|Matthew Henry's Concise Commentary|
17:14-20 God himself was in a particular manner Israel's King; and if they set another over them, it was necessary that he should choose the person. Accordingly, when the people desired a king, they applied to Samuel, a prophet of the Lord. In all cases, God's choice, if we can but know it, should direct, determine, and overrule ours. Laws are given for the prince that should be elected. He must carefully avoid every thing that would turn him from God and religion. Riches, honours, and pleasures, are three great hinderances of godliness, (the lusts of the flesh, the lusts of the eye, and the pride of life,) especially to those in high stations; against these the king is here warned. The king must carefully study the law of God, and make that his rule; and having a copy of the Scriptures of his own writing, must read therein all the days of his life. It is not enough to have Bibles, but we must use them, use them daily, as long as we live. Christ's scholars never learn above their Bibles, but will have constant occasion for them, till they come to that world where knowledge and love will be made perfect. The king's writing and reading were as nothing, if he did not practise what he wrote and read. And those who fear God and keep his commandments, will fare the better for it even in this world.
Gill's Exposition of the Entire Bible
Neither shall he multiply wives to himself, that his heart turn not away,.... From attending to the duty of his office, the care and government of his people, and from serious religion; and particularly from the worship of the true God, as the heart of Solomon was turned away from it by his numerous idolatrous wives, 1 Kings 11:3, it is a common notion of the Jews that a king might have eighteen wives, and no more (k): neither shall he greatly multiply to himself silver and gold; he might increase his wealth, but not greatly, lest his heart should be lifted up with pride by it, and lest his subjects should be oppressed and burdened with taxes for that purpose; or he, being possessed of so much, should make use of it to enslave them, and especially should be so elated with it as to deny God, and despise his providence, and disobey his laws; see Proverbs 30:9. The Jews generally say (l), that he ought not to multiply more than what will pay the stipends or wages of his servants, and only for the treasury of the house of the Lord, and for the necessity of the congregation (or commonwealth), and for their wars; but not for himself, and his own treasury.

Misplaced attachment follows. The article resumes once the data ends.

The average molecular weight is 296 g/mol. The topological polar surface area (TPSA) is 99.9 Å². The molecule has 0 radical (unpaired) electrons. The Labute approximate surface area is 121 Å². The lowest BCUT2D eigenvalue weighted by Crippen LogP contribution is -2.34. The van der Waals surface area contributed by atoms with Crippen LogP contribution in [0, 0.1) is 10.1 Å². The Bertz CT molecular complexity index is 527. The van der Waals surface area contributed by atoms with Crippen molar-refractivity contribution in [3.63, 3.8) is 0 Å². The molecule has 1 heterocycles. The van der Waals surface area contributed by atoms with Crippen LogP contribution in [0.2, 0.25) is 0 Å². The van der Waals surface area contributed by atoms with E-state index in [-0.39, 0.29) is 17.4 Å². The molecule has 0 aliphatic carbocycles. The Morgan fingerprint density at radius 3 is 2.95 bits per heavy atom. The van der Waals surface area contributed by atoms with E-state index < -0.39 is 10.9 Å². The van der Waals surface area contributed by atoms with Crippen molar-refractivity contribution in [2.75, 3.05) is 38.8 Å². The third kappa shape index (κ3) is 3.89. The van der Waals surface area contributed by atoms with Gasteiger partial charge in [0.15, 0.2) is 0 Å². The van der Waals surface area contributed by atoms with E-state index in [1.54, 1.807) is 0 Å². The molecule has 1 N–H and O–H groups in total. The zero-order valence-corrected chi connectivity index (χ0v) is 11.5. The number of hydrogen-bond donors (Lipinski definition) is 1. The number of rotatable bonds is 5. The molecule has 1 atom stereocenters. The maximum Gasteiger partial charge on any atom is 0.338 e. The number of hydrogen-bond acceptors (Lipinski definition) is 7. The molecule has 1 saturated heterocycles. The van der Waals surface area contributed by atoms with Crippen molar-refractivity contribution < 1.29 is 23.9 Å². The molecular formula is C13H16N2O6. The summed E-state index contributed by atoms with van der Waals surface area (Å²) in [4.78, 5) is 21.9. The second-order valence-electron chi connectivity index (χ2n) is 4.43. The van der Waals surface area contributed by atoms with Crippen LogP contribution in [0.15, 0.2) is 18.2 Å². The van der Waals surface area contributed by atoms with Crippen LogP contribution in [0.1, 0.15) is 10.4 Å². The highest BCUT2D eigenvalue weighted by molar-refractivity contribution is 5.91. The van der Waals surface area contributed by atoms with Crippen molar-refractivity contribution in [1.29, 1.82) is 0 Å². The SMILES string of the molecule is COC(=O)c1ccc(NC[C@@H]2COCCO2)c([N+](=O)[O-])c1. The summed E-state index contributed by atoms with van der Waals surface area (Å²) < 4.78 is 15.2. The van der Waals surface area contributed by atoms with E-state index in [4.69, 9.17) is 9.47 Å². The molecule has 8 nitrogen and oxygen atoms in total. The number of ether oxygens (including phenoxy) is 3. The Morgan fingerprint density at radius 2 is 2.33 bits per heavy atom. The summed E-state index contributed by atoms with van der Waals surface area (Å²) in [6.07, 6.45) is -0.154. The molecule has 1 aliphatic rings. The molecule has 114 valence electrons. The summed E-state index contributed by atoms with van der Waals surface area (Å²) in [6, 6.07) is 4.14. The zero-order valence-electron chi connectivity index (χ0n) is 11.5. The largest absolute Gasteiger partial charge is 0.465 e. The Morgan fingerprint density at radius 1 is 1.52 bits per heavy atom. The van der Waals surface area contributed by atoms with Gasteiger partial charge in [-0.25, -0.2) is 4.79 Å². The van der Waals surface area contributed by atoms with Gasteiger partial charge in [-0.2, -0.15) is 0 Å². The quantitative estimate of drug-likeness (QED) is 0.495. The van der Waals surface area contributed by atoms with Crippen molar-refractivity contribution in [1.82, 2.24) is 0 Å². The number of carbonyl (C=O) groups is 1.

(k) Maimon. Issure Biah, c. 1. sect. 2. Misn. ut supra. (Sanhedrin, c. 10. sect. 4.). T. Bab. Sanhedrin, fol. 21. 1. Targum Jon. & Jarchi in loc. (l) Maimon. ib. sect. 4. Misn. ut supra.
Jamieson-Fausset-Brown Bible Commentary
17. Neither shall he multiply wives to himself, that his heart turn not away—There were the strongest reasons for recording an express prohibition on this point, founded on the practice of neighboring countries in which polygamy prevailed, and whose kings had numerous harems; besides, the monarch of Israel was to be absolutely independent of the people and had nothing but the divine law to restrain his passions. The mischievous effects resulting from the breach of this condition were exemplified in the history of Solomon and other princes, who, by trampling on the restrictive law, corrupted themselves as well as the nation.
neither shall he greatly multiply … silver and gold—that is, the kings were forbidden to accumulate money for private purposes.
Deuteronomy 17:17 Parallel Commentaries
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